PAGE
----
The low RPM mode will operate at 2100 rounds per minute and will allow you to fire in longer bursts (up to 8 seconds). During this cycle, you will be able to deal around 7000 points of damage, bringing your average damage-per-minute value to whopping 52000. That number is, of course, only theoretical – the gun will overheat, bringing the realistic damage per minute output to perhaps around 20000, which is, still, a number to be reckoned with.

As one might expect from such a system, it will not be very accurate on the move, although its static accuracy will be fairly decent. Of course, the longer you hold the firing button, the more will your accuracy decay. On the other hand, being an anti-aircraft system, the M48 GAU-8 will feature very fast turret rotation, allowing you to engage different targets quickly without losing accuracy from traversing your turret.

In summation, what we have here is a rather fragile vehicle with no protection against enemy ATGMs or cannons, but capable of dealing insanely high amounts of damage over short periods of time. Like the other Oscar Faraday vehicles, it will require a lot of thinking and strategic use to become successful – its shells have relatively low penetration, making them murderous only when targeting lighter vehicles or the rear areas of enemy MBTs. When facing against MBT frontal armor, however, they do lose their power rather quickly.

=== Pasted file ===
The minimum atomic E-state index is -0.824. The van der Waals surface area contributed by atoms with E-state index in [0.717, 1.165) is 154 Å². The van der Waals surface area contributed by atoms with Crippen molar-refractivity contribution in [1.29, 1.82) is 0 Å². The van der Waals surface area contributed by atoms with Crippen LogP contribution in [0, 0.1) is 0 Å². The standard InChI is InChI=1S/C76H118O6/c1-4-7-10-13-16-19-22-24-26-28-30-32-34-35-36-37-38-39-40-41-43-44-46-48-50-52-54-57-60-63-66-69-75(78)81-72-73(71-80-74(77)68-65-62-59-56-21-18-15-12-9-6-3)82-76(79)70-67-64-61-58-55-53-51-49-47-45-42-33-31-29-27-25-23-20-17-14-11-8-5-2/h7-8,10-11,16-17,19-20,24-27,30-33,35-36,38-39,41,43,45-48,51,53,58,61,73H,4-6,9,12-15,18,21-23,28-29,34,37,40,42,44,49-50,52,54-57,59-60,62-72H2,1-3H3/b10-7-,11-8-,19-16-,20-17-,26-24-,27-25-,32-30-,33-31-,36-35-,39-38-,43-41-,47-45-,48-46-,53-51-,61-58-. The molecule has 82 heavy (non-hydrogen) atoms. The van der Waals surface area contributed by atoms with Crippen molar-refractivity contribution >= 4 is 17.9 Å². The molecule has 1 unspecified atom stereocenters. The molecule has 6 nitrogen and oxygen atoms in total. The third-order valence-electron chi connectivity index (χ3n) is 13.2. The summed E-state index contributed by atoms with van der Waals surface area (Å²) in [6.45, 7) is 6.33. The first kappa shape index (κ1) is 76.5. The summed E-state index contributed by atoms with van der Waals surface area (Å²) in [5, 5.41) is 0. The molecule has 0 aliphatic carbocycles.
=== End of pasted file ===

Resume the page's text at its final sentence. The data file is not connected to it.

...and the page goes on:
In other words, getting behind a target will result in nearly a certain kill, but dealing with enemy MBTs will need some planning and careful steps. Flanking will not be easy due to this vehicle being rather conspicuous and slow, but if you achieve it, you will be able to take multiple enemies apart with your bursts without overheating.

We hope that you will enjoy this vehicle and will see you on the battlefield!
Armored Warfare - Silentstalker

In our previous article, we have unveiled our plans for Update 0.30 Battalion improvements, one of them being the improved Battalion Recruitment and Search feature. Today, we’d like to tell you more about it.

As we stated in our previous article, it consists actually of two features that complement each other: